Cider’s recent overhaul from scary scrumpy to fashionable festival tipple is well documented. Now its lesser-known sibling, perry, has also had a makeover.
Waitrose’s perry sales are up 42 per cent from last year and Magners has just launched Magners Pear with an £8million marketing campaign.
Perry, sometimes known as pear cider, is a drink made with fermented pears instead of apples. And if you’ve ever slurped a Babycham or a warm glass of Lambrini then you’ve already tried it.
Magners has dubbed 2009 the ‘year of the pear’. Like many of the larger brands, including Gaymers and Bulmers, it has opted to call its new drink a pear cider, rather than ‘perry’.
While the Campaign for Real Ale tends to agree and simply defines real, draught perry as: ‘Consisting entirely of non-pasteurised pear… no pear juice concentrates [are] to be used,’ real aficionados believe only pears from the perry pear triangle – the Three Counties of Herefordshire, Gloucestershire and Worcestershire, whose traditional perry is protected by a PGI (Protected Geographical Indication) – should be used.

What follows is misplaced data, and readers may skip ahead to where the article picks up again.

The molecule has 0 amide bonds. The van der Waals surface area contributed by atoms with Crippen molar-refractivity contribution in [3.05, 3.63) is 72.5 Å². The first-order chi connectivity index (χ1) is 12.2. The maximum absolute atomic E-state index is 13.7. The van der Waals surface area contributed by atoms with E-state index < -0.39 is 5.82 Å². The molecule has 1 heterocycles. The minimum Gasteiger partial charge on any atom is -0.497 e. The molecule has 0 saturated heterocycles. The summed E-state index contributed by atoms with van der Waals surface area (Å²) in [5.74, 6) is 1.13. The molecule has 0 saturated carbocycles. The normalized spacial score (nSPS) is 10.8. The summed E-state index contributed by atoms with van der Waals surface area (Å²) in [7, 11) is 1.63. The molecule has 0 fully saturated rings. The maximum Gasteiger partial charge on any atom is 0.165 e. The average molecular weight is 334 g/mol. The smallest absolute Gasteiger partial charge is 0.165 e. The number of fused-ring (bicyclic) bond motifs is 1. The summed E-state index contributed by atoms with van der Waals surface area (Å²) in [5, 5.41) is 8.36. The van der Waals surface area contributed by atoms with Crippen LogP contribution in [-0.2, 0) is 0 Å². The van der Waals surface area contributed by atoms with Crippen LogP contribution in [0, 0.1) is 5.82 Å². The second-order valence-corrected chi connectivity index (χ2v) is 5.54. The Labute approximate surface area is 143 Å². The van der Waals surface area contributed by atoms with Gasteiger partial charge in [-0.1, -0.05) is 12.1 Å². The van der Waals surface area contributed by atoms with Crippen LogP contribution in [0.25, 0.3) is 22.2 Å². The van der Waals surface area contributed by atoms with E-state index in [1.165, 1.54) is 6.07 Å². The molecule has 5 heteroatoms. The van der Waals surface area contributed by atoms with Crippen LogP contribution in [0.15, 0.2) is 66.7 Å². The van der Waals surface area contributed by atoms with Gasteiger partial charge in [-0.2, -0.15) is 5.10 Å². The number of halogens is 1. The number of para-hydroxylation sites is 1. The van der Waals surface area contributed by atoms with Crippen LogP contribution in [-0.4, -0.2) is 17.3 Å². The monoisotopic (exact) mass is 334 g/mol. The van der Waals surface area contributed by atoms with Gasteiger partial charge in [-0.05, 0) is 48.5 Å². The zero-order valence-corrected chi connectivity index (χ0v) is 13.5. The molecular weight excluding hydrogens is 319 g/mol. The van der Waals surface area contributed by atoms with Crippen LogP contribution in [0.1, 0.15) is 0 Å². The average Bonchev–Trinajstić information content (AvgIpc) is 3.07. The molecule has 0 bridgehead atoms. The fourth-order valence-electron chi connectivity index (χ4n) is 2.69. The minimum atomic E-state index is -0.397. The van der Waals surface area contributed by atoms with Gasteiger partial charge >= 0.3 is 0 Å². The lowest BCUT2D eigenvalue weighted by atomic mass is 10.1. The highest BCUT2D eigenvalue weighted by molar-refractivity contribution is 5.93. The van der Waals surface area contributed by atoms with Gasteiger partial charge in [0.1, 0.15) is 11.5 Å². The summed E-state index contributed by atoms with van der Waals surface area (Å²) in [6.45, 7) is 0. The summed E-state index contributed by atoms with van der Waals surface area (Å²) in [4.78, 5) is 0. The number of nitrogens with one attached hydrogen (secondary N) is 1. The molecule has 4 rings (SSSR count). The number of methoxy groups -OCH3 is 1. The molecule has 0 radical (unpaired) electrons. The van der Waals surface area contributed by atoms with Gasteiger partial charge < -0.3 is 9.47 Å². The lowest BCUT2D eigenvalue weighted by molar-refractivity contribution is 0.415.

‘Perry has to be made from perry pears and is very traditional. Pear cider can use any pear, including culinary fruits.’
Perry pear trees is they take a long time to fruit. Lots of orchards were lost when perry and cider went out of fashion. With perry back in demand hopefully will signal more orchards being restocked with pear, as well as apple trees.
So, if you’re thinking of switching to the pear, does it make a difference whether you go for farmhouse perry or big-brand fizz?
Perry is less sweet than cider, has a delicate flavour and you can drink it with the same fish and chicken dishes that go with dry white wine. Look for drinks that name their varieties of perry pear. Also, they tend to have fantastic brand names such as Merrylegs and Dunkertons.
It looks like there could be many more converts to Cider and Perry before the summer is out!